Ever since last year, nearly every aspect of entertainment has been involved in America’s surging move towards LGBT equality as more stars from every genre and game come out of the closet. Although little has been said about the world of pageants and sexuality, the pageant world recently got a new LGBT pioneer when former Miss Kentucky came out as gay.
Djuan Keila Trent, who was crowned Miss Kentucky in 2010 and competed in the Miss America contest, came out as a lesbian in a post on her personal blog, telling the world that she is “queer.”
Trent explains that she decided to come out after U.S. District Judge John G. Heyburn II ruled that Kentucky’s proposed gay marriage ban was unconstitutional.
“But what has prompted my writing today has been my questioning people’s constant assumption that a) I am hetero). I concur with their views and opinion,” Trent wrote, adding, “It should be seemingly easy for one to look at me and see that I am woman, just as it is also pretty obvious that I am black. But sometimes, I forget to put the “QUEER” stamp on my forehead on my way out the door in the mornings.”
Trent writes that her journey to coming out has not been easy and that she’s done it multiple times in the past.
“I could write about what it was like to come out to my mom for the third and final time at the age of 26 (the first time was when I was in the 4th grade and the second time was in college). I could write about the years I spent praying to a God whom I wanted so badly to serve with all of my heart, but couldn’t understand why this God made me “wrong,” she writes.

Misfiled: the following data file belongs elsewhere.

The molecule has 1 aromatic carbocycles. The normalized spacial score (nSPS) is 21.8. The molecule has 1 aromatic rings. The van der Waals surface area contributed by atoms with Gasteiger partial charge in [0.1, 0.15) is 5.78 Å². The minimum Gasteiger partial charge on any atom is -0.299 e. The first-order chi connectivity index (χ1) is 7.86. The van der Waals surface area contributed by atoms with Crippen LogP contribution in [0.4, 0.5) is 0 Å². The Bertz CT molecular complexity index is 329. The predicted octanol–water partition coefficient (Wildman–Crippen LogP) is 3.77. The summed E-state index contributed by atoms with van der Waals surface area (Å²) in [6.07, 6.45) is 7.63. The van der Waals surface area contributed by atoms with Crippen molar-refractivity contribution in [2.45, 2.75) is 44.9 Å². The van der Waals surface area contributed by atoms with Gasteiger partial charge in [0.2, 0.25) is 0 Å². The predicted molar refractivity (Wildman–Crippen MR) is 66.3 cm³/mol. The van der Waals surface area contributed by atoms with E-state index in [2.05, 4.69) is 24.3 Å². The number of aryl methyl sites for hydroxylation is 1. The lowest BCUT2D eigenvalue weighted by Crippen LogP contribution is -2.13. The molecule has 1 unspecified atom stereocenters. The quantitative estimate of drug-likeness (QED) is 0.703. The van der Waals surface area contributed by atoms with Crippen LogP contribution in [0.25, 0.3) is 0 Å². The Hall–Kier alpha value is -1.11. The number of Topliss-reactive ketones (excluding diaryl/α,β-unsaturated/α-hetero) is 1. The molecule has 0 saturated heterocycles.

Trent explains she understands that we live in world where coming out isn’t easy, desirable or safe for everyone. However, she notes that change won’t come unless those who are living in the dark choose to live in the light.
“People can’t know that their best friend, brother, sister, co-worker, neighbor, news anchor, favorite singer, or local coffee shop barista is being oppressed and denied the rights in which their heterosexual counterparts are so happily welcomed partake, unless you open your mouth and say it,” Trent writes.
Trent ends her post by thanking those who have helped her find the strength to finally come out to the world.
“Thank you for giving me the courage to change my “they” to “we,” “them” to “us,” and “their” to “our.” You have given me the courage to speak up and speak out when I forget my “QUEER” stamp in the mornings. And I can only hope, that I might inspire someone else in that same way,” Trent writes.
We applaud Trent for showing that she’s not only beautiful inside and out, but that she’s courageous enough to bring change to the world just by sharing her truth. Hopefully, others will choose to stand in their truth, proudly, as well. – nicholas robinson